Hypertext links generally point to the top of documents and other web-connected media. Intra-document anchors exist, but these usually are established at fixed places by the author of the original document, and are not useful for others in pointing to arbitrary locations in documents they do not create.
Recently, annotation has emerged as an important new way for others to point into things and contribute independent thinking and other kinds of useful information. Central to the success and interoperability of annotation standards such as Open Annotation (openannotation.org) is the adoption of a long-term, stable approach (or possibly approaches) to anchoring annotations by selecting fragments that are robust against changes over time in the underlying document. This is referred to as intra-document anchoring.
A related, but different problem is that often documents exist in multiple formats (HTML, PDF, DOC, TXT, etc), or may be accessible in paginated or unpaginated versions. It would be helpful if an annotation created in one would also be automatically visible in the other. Also, often the same or nearly the same content (for instance with line numbers in one place, but without in another) may be available in many places (e.g. The Bible, Shakespeare, US constitution, popular song lyrics, news stories, or other examples of widely disseminated information). Should we seek ways of enabling the shared annotation of these type of documents wherever they exist? This class of problems collectively are referred to as inter-document anchoring or also content-based anchoring (aka the content addressable web).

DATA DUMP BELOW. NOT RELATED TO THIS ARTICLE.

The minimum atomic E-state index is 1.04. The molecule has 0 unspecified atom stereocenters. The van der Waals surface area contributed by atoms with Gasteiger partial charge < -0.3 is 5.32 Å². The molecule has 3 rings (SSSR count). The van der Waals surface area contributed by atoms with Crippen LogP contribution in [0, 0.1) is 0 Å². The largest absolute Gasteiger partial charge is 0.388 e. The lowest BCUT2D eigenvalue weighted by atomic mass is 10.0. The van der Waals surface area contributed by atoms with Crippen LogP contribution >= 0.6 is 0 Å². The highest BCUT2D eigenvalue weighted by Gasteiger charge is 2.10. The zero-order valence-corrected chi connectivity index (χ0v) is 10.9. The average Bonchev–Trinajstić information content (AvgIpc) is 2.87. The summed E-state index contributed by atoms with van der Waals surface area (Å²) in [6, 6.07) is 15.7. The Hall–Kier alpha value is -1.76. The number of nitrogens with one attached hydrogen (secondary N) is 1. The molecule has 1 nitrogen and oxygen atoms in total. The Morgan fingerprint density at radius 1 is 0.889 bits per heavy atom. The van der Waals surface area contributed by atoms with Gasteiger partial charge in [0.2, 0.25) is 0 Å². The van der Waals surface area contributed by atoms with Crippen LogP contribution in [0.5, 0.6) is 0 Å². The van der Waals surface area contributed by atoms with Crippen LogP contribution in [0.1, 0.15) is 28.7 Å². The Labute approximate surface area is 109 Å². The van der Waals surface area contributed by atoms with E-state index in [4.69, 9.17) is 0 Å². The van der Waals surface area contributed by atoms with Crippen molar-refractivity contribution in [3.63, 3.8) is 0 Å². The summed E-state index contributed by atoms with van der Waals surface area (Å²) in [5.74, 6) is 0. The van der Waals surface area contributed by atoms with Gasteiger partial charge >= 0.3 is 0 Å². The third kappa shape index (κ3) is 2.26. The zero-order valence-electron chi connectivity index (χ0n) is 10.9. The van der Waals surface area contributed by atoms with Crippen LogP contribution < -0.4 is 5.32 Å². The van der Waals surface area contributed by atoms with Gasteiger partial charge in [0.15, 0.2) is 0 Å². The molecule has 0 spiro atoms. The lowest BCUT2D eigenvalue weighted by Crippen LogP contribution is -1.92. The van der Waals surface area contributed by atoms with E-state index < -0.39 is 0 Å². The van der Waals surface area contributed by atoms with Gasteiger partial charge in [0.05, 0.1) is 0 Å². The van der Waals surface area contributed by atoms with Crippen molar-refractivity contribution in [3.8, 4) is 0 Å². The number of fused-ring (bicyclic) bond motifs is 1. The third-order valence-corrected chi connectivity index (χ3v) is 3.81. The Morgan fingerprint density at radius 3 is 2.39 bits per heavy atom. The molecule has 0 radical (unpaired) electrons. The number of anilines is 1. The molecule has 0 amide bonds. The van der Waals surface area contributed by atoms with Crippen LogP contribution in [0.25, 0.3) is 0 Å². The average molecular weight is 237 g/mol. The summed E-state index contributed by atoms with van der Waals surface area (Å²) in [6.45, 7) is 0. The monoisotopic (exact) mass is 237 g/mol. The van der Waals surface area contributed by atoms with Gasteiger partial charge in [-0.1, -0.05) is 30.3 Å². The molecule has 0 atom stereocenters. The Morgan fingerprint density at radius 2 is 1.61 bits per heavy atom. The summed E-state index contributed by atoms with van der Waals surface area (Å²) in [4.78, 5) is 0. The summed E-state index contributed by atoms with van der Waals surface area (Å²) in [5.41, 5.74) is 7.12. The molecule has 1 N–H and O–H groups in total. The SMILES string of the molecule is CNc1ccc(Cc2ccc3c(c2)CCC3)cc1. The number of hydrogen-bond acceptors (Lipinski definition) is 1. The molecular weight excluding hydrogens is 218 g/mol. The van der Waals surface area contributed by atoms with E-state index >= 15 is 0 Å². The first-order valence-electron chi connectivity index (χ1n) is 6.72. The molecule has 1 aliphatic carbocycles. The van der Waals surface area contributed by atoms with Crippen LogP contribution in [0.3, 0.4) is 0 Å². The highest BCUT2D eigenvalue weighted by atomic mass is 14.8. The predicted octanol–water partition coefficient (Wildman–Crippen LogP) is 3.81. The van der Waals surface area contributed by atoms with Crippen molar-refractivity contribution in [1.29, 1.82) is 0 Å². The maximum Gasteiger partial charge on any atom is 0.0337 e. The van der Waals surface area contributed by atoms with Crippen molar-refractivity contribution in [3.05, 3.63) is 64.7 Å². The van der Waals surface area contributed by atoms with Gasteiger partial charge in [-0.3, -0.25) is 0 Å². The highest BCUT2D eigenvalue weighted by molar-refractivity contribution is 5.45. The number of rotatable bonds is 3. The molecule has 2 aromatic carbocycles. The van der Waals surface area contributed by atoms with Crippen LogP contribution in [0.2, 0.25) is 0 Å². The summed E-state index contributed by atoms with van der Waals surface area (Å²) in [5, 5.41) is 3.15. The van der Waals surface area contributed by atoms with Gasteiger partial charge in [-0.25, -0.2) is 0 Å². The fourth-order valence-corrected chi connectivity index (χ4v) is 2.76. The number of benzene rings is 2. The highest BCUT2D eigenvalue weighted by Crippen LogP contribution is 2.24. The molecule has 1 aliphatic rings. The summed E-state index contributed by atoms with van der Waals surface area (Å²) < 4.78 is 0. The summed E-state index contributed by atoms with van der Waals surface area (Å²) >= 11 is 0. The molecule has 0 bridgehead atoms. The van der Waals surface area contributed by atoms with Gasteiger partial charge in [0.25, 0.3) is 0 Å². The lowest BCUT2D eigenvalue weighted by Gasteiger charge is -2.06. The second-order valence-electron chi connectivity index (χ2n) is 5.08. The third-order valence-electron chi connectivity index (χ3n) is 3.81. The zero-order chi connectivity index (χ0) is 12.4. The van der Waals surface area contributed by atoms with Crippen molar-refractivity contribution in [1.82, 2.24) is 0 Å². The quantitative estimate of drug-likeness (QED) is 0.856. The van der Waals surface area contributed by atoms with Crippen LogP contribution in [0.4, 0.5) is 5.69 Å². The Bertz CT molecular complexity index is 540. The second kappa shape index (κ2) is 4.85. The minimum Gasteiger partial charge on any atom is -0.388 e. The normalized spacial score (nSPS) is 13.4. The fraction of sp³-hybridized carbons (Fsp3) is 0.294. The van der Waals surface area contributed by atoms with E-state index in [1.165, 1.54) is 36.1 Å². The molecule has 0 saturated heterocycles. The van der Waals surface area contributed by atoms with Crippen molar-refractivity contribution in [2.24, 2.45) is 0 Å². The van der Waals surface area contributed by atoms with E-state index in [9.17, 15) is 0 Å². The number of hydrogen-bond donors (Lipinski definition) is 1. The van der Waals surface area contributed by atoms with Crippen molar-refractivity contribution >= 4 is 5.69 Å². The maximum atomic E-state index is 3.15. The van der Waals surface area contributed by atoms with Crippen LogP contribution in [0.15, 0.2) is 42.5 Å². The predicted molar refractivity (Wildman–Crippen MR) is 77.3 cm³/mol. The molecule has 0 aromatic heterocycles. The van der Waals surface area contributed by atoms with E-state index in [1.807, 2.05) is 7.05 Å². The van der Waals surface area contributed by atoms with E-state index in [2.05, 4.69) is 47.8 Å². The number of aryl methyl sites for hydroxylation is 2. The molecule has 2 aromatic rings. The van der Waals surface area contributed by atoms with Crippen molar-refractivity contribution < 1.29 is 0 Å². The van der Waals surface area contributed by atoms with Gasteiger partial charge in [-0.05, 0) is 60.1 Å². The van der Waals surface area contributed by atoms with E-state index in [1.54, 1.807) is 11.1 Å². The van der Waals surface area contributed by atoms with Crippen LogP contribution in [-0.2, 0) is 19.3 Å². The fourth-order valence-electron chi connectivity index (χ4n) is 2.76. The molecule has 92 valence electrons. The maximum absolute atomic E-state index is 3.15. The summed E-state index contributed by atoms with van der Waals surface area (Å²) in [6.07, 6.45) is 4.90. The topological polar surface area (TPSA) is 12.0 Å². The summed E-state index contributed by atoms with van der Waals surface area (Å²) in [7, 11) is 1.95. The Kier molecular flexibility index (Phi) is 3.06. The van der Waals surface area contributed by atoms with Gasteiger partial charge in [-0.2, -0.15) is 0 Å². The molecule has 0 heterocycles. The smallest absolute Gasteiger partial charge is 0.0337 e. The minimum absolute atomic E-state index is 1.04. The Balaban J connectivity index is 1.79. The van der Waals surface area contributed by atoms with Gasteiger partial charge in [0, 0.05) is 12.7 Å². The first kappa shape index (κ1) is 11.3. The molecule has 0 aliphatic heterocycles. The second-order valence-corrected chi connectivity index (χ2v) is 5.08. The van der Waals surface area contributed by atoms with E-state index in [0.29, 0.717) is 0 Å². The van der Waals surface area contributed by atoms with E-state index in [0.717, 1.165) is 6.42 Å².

Over the years there have been a range of suggested solutions to some or all of these problems, ranging from XPointer (XPath) to the NY Timesâ€™ Emphas